Dr. Rissman: It’s changed. I use the word “expert” directly with parents when I’m talking with them and I ask them questions in a way that I wouldn’t have before. I’m thinking in particular of some of our more medically complex patients where there’s an assumption that we as physicians know best. But really it’s the parents who know best. By taking a more humble stance and using words like “expert,” I feel like I am learning more about the patient and family and it’s changing their care. I commend parents for showing up and being present at the bedside or both showing up to clinic visits because that’s also a challenge and an important part of patient care.
I feel like I’ve been listening more and speaking less. I think in general we’re a little bit anxious about silence. I feel like now I’m taking a longer, deeper breath to allow for more silence. The silence allows for more beautiful dialogue that I wouldn’t have expected before. I acknowledge how difficult it must be to be a parent of a patient in the ICU.
Most recently in palliative care, we have a patient in the ICU and I talked about how challenging it must be with all the wires and tubes to be able to snuggle, which is an incredibly therapeutic part of patient care and maintaining that sense of what it means to be a parent. I think naming it has been a really important part of changing my practice at the bedside.
Dr. Mack: Thank you so much. What, if anything, would you change about our training as intensivists if it were up to you?
Dr. Rissman: Well, I’m biased, but I think that narrative writing has been an incredibly important coping mechanism for me. I’m imagining that if intensivists were required to sit a moment with their thoughts, I think that really beautiful things would come from that. Also biased, I would recommend that everybody does a palliative care rotation. I don’t think that everybody needs to do a palliative care fellowship, but I think that working with a palliative care team has really opened my eyes to what true advocacy means.
Dr. Mack: Thank you so much. And the pediatrician in me of course wonders how your daughter is doing now.
Dr. Rissman: Juniper is great. She is 10 months old, about eight months adjusted, and she’s got a stellar pincher grasp, which is something that I was not expecting for this corrected eight-month-old. The real highlight of my day is coming home to her and rocking her to sleep in the big orange chair in the corner of her room.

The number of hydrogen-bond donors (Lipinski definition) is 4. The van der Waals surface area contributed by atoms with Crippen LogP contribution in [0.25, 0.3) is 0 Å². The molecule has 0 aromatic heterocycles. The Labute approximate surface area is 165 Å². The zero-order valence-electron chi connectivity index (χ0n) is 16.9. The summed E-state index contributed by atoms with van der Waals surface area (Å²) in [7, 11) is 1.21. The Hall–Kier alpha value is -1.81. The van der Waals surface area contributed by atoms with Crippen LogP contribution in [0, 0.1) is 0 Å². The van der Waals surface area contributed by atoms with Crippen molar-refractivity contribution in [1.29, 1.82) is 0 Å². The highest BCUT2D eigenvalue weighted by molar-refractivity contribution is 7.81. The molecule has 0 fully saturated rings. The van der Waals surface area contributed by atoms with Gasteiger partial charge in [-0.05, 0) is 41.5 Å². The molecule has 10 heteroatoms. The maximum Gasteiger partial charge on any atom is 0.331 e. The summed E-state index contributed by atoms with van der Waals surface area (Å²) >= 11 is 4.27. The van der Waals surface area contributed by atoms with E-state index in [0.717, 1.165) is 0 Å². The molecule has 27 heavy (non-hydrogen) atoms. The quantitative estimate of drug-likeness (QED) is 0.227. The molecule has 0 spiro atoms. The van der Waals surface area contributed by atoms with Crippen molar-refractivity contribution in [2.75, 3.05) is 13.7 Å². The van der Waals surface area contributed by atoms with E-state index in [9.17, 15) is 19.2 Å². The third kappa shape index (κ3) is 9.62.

Dr. Mack: Wonderful. Is there anything else you’d like to share, Dr. Rissman?
Dr. Rissman: I guess the only thing I can think of is that being a patient is a real test of vulnerability. It opens your eyes into the medical system in a way that we don’t learn as practicing physicians. Being the patient is awful. In this system, you just see all these broken fragments that you’re trying to make sense of. I’ve been in it for a while now. It just opens your eyes to an incredibly unexpected aspect of what it is like to be a patient.
Dr. Mack: I’m sorry you had to go through this. I’m grateful to you for putting your narrative out there. Thank you again for joining us on the podcast and sharing more of that vulnerability.
Dr. Rissman: Thank you.
Dr. Mack: This concludes another edition of the iCritical Care Podcast. For the iCritical Care Podcast, I’m Dr. Mack.
Elizabeth H. Mack, MD, MS, FCCM is a professor of pediatrics and chief of pediatric critical care at Medical University of South Carolina Children’s Health in Charleston, South Carolina, USA. Dr. Mack received her bachelor of science and medical degrees from the University of South Carolina. She completed her residency at University of South Carolina Palmetto Health and her fellowship at Cincinnati Children’s Hospital Medical Center. She also completed a master of science degree with a focus on epidemiology and biostatistics at the University of Cincinnati. Currently, she serves as chair of the American Academy of Pediatrics Section of Critical Care and is past chair of SCCM’s Current Concepts in Pediatric Critical Care Course.